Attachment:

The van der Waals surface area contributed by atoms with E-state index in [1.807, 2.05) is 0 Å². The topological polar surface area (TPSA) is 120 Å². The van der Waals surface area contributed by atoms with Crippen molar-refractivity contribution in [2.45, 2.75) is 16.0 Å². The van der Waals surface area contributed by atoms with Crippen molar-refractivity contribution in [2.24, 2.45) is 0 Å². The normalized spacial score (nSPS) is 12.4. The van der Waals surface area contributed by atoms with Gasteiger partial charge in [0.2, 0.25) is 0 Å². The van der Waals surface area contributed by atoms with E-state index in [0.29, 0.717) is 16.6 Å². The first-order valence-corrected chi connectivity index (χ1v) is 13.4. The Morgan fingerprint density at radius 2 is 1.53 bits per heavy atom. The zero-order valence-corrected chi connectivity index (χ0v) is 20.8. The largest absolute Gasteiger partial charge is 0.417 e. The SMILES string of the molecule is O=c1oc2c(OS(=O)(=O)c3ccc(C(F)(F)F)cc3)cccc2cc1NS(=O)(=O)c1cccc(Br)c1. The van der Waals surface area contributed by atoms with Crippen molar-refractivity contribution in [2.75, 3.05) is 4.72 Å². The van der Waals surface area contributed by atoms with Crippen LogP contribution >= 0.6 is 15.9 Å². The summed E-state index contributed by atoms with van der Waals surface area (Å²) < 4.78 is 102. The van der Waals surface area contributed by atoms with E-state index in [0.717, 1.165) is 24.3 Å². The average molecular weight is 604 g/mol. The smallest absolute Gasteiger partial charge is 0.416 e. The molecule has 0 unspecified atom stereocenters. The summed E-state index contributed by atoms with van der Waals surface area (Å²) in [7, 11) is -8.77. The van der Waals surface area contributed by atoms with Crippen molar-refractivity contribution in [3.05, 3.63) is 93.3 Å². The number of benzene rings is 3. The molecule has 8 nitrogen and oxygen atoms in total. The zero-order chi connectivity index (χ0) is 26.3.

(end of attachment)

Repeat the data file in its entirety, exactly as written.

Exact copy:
The van der Waals surface area contributed by atoms with E-state index in [1.807, 2.05) is 0 Å². The topological polar surface area (TPSA) is 120 Å². The van der Waals surface area contributed by atoms with Crippen molar-refractivity contribution in [2.45, 2.75) is 16.0 Å². The van der Waals surface area contributed by atoms with Crippen molar-refractivity contribution in [2.24, 2.45) is 0 Å². The normalized spacial score (nSPS) is 12.4. The van der Waals surface area contributed by atoms with Gasteiger partial charge in [0.2, 0.25) is 0 Å². The van der Waals surface area contributed by atoms with E-state index in [0.29, 0.717) is 16.6 Å². The first-order valence-corrected chi connectivity index (χ1v) is 13.4. The Morgan fingerprint density at radius 2 is 1.53 bits per heavy atom. The zero-order valence-corrected chi connectivity index (χ0v) is 20.8. The largest absolute Gasteiger partial charge is 0.417 e. The SMILES string of the molecule is O=c1oc2c(OS(=O)(=O)c3ccc(C(F)(F)F)cc3)cccc2cc1NS(=O)(=O)c1cccc(Br)c1. The van der Waals surface area contributed by atoms with Crippen molar-refractivity contribution in [2.75, 3.05) is 4.72 Å². The van der Waals surface area contributed by atoms with Crippen LogP contribution >= 0.6 is 15.9 Å². The summed E-state index contributed by atoms with van der Waals surface area (Å²) < 4.78 is 102. The van der Waals surface area contributed by atoms with E-state index in [0.717, 1.165) is 24.3 Å². The average molecular weight is 604 g/mol. The smallest absolute Gasteiger partial charge is 0.416 e. The molecule has 0 unspecified atom stereocenters. The summed E-state index contributed by atoms with van der Waals surface area (Å²) in [7, 11) is -8.77. The van der Waals surface area contributed by atoms with Crippen molar-refractivity contribution in [3.05, 3.63) is 93.3 Å². The number of benzene rings is 3. The molecule has 8 nitrogen and oxygen atoms in total. The zero-order chi connectivity index (χ0) is 26.3.